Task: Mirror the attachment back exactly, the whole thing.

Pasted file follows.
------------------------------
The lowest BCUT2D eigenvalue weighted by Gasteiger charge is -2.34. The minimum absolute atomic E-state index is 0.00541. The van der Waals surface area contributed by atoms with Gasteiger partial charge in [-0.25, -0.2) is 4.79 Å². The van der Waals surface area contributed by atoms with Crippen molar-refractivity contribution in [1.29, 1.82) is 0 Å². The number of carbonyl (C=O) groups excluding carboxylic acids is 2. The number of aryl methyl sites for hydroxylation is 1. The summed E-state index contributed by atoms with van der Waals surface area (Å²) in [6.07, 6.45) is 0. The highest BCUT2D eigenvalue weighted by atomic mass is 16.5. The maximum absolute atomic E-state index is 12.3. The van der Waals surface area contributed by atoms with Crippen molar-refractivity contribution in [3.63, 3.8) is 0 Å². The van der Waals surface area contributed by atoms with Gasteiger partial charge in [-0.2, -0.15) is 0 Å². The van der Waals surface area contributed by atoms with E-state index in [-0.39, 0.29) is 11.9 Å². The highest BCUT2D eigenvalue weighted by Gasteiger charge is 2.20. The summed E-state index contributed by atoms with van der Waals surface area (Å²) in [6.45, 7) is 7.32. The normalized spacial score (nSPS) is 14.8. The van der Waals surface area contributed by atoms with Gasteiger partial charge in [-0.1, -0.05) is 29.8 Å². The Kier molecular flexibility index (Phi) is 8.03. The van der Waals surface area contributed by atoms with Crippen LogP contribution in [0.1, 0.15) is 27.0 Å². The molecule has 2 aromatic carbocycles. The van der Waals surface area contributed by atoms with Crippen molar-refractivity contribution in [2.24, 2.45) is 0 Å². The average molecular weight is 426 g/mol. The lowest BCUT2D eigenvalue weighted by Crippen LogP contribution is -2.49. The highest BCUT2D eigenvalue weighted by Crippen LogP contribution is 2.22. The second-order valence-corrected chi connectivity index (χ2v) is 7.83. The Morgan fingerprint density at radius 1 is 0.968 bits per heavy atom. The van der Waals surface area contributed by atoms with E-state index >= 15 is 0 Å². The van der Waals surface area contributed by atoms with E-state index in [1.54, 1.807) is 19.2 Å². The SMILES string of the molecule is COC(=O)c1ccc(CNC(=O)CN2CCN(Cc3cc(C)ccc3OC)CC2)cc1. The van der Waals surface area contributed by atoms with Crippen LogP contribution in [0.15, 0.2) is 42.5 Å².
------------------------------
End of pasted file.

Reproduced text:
The lowest BCUT2D eigenvalue weighted by Gasteiger charge is -2.34. The minimum absolute atomic E-state index is 0.00541. The van der Waals surface area contributed by atoms with Gasteiger partial charge in [-0.25, -0.2) is 4.79 Å². The van der Waals surface area contributed by atoms with Crippen molar-refractivity contribution in [1.29, 1.82) is 0 Å². The number of carbonyl (C=O) groups excluding carboxylic acids is 2. The number of aryl methyl sites for hydroxylation is 1. The summed E-state index contributed by atoms with van der Waals surface area (Å²) in [6.07, 6.45) is 0. The highest BCUT2D eigenvalue weighted by atomic mass is 16.5. The maximum absolute atomic E-state index is 12.3. The van der Waals surface area contributed by atoms with Crippen molar-refractivity contribution in [3.63, 3.8) is 0 Å². The van der Waals surface area contributed by atoms with Gasteiger partial charge in [-0.2, -0.15) is 0 Å². The van der Waals surface area contributed by atoms with E-state index in [-0.39, 0.29) is 11.9 Å². The highest BCUT2D eigenvalue weighted by Gasteiger charge is 2.20. The summed E-state index contributed by atoms with van der Waals surface area (Å²) in [6.45, 7) is 7.32. The normalized spacial score (nSPS) is 14.8. The van der Waals surface area contributed by atoms with Gasteiger partial charge in [-0.1, -0.05) is 29.8 Å². The Kier molecular flexibility index (Phi) is 8.03. The van der Waals surface area contributed by atoms with Crippen LogP contribution in [0.1, 0.15) is 27.0 Å². The molecule has 2 aromatic carbocycles. The van der Waals surface area contributed by atoms with Crippen molar-refractivity contribution in [2.24, 2.45) is 0 Å². The average molecular weight is 426 g/mol. The lowest BCUT2D eigenvalue weighted by Crippen LogP contribution is -2.49. The highest BCUT2D eigenvalue weighted by Crippen LogP contribution is 2.22. The second-order valence-corrected chi connectivity index (χ2v) is 7.83. The Morgan fingerprint density at radius 1 is 0.968 bits per heavy atom. The van der Waals surface area contributed by atoms with E-state index >= 15 is 0 Å². The van der Waals surface area contributed by atoms with E-state index in [1.54, 1.807) is 19.2 Å². The SMILES string of the molecule is COC(=O)c1ccc(CNC(=O)CN2CCN(Cc3cc(C)ccc3OC)CC2)cc1. The van der Waals surface area contributed by atoms with Crippen LogP contribution in [0.15, 0.2) is 42.5 Å².